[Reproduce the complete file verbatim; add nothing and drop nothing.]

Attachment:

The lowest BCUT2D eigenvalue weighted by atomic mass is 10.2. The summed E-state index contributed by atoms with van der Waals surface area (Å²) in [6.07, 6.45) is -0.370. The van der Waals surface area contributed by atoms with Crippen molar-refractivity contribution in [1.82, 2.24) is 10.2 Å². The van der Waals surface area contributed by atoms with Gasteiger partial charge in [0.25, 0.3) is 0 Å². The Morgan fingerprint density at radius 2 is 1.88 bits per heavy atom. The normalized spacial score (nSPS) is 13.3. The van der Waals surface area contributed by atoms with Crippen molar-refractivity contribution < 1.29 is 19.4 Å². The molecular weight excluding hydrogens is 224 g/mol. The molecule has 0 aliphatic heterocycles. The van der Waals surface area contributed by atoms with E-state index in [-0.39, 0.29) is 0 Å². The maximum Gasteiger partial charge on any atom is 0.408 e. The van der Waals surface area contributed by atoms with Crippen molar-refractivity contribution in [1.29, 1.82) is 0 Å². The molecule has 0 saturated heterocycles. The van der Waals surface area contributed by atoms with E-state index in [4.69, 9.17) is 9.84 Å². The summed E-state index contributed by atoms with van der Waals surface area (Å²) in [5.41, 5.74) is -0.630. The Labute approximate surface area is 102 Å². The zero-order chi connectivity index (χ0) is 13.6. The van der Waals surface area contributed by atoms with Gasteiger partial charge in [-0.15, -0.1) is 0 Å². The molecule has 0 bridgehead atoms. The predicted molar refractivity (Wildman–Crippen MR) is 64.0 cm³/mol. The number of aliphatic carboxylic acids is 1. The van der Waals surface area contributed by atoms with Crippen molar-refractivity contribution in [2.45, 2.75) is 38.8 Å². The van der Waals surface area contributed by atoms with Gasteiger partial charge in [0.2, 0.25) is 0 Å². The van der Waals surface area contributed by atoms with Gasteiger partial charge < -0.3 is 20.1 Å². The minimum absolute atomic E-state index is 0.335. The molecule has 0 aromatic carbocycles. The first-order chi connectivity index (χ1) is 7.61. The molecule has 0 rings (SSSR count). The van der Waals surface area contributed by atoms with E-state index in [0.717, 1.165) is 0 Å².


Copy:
The lowest BCUT2D eigenvalue weighted by atomic mass is 10.2. The summed E-state index contributed by atoms with van der Waals surface area (Å²) in [6.07, 6.45) is -0.370. The van der Waals surface area contributed by atoms with Crippen molar-refractivity contribution in [1.82, 2.24) is 10.2 Å². The van der Waals surface area contributed by atoms with Gasteiger partial charge in [0.25, 0.3) is 0 Å². The Morgan fingerprint density at radius 2 is 1.88 bits per heavy atom. The normalized spacial score (nSPS) is 13.3. The van der Waals surface area contributed by atoms with Crippen molar-refractivity contribution < 1.29 is 19.4 Å². The molecular weight excluding hydrogens is 224 g/mol. The molecule has 0 aliphatic heterocycles. The van der Waals surface area contributed by atoms with E-state index in [-0.39, 0.29) is 0 Å². The maximum Gasteiger partial charge on any atom is 0.408 e. The van der Waals surface area contributed by atoms with Crippen molar-refractivity contribution in [1.29, 1.82) is 0 Å². The molecule has 0 saturated heterocycles. The van der Waals surface area contributed by atoms with E-state index in [4.69, 9.17) is 9.84 Å². The summed E-state index contributed by atoms with van der Waals surface area (Å²) in [5.41, 5.74) is -0.630. The Labute approximate surface area is 102 Å². The zero-order chi connectivity index (χ0) is 13.6. The van der Waals surface area contributed by atoms with Gasteiger partial charge in [-0.15, -0.1) is 0 Å². The molecule has 0 bridgehead atoms. The predicted molar refractivity (Wildman–Crippen MR) is 64.0 cm³/mol. The number of aliphatic carboxylic acids is 1. The van der Waals surface area contributed by atoms with Crippen molar-refractivity contribution in [2.45, 2.75) is 38.8 Å². The van der Waals surface area contributed by atoms with Gasteiger partial charge in [0.2, 0.25) is 0 Å². The van der Waals surface area contributed by atoms with Gasteiger partial charge < -0.3 is 20.1 Å². The minimum absolute atomic E-state index is 0.335. The molecule has 0 aromatic carbocycles. The first-order chi connectivity index (χ1) is 7.61. The molecule has 0 rings (SSSR count). The van der Waals surface area contributed by atoms with E-state index in [0.717, 1.165) is 0 Å².